Christmas is a holiday loaded with religious and cultural appropriation wrapped up in a bow made of shiny consumerism . Many take it at face value and just sing the songs, spend the money and drink the eggnog. In “White Wine” we address many of these issues but also take a good hard look at the world and circumstances that surround those issues. He weighs the pros and cons, and finds that in a busy world (where families can find themselves spread to various corners of the world) the heart and spirit of Christmastime can trump any complications and bring a feeling of warmth and safety (a commodity sorely missed in this big scary world) to all of us. Minchin celebrates Christmas, warts and all, acknowledging the controversial aspects but not erasing them.

We get only one life in this imperfect world. take it as it is and make the best of it.”

This is my favorite Christmas Song. It makes me cry at its beauty and humanity.

Minchin will often save this song for the end of his live shows. It is soft and tender and, hopefully, sends its listener home with a positive way of viewing the world, and helps us appreciate our own life a little more.

Equivalent in Matilda

The song “When I Grow Up” is the emblematic song of the whole show. It begins the Second Act, and was one of the first songs Minchin delivered to the RSC when he was hired. It shows us how the students at Matilda’s school view their future. Their perception is optimistic, naive, and beautiful.

“When I grow up,

I will be strong enough

to Carry all the heavy things you have to haul around with you when you’re a grown-up

And when I grow up,

I will be brave enough

To fight the creatures that you have to fight beneath the bed each night to

Be a grown up”

It’s a wonderful moment, but it doesn’t do much to forward the plot of Matilda’s story. Seriously. Not, at all. So why has this song endured?

There are many ways to choose to tell a story. And lately I have been more and more a fan of Minchin’s chosen approach in “When I Grow Up” and “White Wine”. By taking a step back from the main trajectory of the evening (“satire” in live shows, and “the plot” in Matilda) and instead focusing on a slice of life it allows the audience to soak in the perspective of someone else and contextualize what we’ve seen before and will see in the future.In “When I Grow Up” the hopes and dream of the children are contrasted directly with the struggles of Miss Honey, the student’s teacher, who (as an adult) is still longing to someday be able to “fight the creatures” that frighten her. Her insecurities become ours.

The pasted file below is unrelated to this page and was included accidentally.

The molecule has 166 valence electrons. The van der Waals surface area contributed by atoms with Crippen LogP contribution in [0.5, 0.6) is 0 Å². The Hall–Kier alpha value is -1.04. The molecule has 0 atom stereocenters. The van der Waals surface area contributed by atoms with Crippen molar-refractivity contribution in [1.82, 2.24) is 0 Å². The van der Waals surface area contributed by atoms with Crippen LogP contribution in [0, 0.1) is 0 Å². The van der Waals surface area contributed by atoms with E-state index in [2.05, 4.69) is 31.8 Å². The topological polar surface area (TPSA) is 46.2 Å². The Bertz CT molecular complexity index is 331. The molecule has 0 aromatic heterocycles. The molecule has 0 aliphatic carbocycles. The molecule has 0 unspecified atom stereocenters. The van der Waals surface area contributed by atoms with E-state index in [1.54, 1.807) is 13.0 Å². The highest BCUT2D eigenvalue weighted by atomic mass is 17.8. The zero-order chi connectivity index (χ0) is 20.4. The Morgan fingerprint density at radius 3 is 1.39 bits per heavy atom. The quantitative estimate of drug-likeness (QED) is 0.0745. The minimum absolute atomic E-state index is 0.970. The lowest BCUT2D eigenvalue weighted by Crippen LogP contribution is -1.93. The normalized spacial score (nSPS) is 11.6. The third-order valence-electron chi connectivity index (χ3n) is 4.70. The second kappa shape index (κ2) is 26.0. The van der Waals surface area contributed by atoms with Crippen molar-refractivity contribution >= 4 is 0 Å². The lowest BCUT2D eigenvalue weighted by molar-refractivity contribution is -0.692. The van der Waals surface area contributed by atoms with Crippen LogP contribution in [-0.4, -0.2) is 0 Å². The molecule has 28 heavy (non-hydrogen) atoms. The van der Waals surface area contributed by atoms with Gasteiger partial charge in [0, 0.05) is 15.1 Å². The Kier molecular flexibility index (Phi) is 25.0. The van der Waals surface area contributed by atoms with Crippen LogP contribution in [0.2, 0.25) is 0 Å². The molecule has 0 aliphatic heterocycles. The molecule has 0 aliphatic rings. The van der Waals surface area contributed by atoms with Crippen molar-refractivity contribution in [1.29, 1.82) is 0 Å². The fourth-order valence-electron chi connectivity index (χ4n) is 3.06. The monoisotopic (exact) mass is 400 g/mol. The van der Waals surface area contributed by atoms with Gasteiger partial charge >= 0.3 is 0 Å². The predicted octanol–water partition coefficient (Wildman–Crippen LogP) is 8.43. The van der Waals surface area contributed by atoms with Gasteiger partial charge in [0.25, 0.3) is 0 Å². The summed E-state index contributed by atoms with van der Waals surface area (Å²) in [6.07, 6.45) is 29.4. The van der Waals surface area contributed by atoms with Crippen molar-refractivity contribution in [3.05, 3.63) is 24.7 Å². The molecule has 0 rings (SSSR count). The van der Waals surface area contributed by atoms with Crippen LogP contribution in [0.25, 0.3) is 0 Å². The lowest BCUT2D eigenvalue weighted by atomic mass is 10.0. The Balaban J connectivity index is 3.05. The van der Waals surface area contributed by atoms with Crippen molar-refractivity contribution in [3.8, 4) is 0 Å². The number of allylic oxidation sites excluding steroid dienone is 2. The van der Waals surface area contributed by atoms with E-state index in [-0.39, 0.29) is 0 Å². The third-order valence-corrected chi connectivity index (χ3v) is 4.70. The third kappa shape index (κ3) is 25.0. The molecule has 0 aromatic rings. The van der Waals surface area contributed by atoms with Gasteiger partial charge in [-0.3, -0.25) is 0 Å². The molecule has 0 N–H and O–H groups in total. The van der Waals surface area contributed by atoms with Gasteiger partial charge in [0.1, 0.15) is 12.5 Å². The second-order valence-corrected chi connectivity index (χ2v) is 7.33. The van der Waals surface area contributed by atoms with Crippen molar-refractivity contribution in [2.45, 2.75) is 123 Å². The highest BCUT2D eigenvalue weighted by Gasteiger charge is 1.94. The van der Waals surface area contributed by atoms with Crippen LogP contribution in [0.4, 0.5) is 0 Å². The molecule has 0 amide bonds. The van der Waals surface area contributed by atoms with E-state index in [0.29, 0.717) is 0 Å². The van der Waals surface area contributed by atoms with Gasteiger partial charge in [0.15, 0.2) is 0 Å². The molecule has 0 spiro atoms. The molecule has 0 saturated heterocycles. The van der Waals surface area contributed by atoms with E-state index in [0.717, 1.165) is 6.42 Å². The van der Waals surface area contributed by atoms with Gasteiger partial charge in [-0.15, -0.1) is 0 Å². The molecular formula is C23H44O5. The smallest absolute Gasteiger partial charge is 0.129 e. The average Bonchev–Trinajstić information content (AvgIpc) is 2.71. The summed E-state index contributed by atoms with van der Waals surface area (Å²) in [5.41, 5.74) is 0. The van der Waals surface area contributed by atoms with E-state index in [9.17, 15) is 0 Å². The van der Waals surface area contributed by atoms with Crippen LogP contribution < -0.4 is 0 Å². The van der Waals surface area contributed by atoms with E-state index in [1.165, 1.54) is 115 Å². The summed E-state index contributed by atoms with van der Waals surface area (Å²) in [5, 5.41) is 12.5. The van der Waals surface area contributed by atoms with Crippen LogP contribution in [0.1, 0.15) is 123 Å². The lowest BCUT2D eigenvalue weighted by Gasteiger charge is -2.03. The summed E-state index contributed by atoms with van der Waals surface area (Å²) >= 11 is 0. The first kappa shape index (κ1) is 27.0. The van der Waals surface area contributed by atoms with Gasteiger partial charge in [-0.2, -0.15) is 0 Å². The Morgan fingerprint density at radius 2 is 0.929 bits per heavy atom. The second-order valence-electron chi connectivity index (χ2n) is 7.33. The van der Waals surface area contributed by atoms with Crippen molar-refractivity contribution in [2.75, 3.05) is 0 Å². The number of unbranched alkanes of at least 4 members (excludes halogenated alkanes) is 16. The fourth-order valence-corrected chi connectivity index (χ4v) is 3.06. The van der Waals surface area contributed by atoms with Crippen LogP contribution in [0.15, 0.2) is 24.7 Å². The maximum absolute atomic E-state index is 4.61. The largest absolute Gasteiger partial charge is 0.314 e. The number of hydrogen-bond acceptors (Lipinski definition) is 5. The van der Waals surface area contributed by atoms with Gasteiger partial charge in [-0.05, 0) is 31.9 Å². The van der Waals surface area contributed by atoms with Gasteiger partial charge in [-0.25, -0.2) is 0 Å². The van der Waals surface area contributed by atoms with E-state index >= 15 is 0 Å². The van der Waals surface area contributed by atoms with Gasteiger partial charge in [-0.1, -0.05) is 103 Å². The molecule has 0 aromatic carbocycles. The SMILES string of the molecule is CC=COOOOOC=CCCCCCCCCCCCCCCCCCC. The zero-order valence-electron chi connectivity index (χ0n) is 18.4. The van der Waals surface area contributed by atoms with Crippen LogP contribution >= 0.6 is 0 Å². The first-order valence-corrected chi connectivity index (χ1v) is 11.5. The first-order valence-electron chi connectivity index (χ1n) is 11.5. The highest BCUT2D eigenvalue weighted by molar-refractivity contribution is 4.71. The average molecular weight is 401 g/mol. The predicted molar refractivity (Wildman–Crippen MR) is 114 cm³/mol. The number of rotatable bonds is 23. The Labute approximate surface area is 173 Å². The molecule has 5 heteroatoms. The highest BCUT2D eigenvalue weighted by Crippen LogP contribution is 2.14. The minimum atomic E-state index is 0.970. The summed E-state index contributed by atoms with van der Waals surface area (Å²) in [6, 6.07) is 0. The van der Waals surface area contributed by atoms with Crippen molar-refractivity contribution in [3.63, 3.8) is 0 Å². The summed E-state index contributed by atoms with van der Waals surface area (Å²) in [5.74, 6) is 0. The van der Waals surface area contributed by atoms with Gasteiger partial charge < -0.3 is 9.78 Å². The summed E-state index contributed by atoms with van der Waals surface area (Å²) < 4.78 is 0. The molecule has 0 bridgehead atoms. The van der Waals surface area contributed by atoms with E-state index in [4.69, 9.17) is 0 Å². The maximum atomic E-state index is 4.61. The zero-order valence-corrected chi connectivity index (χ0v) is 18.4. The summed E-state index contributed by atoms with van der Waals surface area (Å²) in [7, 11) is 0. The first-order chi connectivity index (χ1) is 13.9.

Minchin understands that a story is about more than one person. It has to be, because an audience is made up of countless people with countless ways of viewing the world. By giving time to a secondary perspective we are better able to frame the primary plot because we are able to understand the world it exists in. Minchin used this device to great effect in “Groundhog Day”, in the Act 2 opener “Playing Nancy”.

In “White Wine”, we may not agree with Minchin’s politics, but we should be able to see how precious a small moment with family can make all the difference. This sweet song can contextualize his entire catalogue of songs, especially if you found his thoughts and opinions controversial in the first place. All anger and frustration that he had previously expressed is coming from a normal man who longs to be back home with his family. It’s not hateful, it's loving.

“Mean is not Evil"

By now you may wonder how, or more importantly "why", a 29 year old musical theatre dork would write over two thousand words on 3 songs by a musical satirist. At the time I am writing this I am about to close my personal chapter of playing Harry Wormwood for CCMT. Harry Wormwood was a gift of a role: broad and complex. A role I feel I’ve been training to for a long time. I owe so much gratitude to the cast, crew, design team. But the most thanks needs to go to Jennifer Perry for seeing, trusting, and pushing me in this role.

But I am also about to start a new wonderful chapter. My wife is expecting a baby boy, I’m going to be a father. This wonderful, terrifying, miracle that is going to enter the world in a few months. And I find I am surrounded by musical "comfort food". I have been turning to the work of Tim Minchin for years. His work has entertained, delighted, and guided me through many things. But the past few months playing Harry Wormwood feels like kismet. I found out I had been cast in the show right before I found out I was going to be a father. Amanda (my wife) were able to share some special baby moments (announcement, and gender reveal) with our company. And I got to live in the world of Minchin’s music for months. It has been a gift. So how could I have written over two thousand words on three songs by Tim Minchin? It was pretty easy. I look up to him, and his work. I long to be around his words and music. I am grateful.


See you next time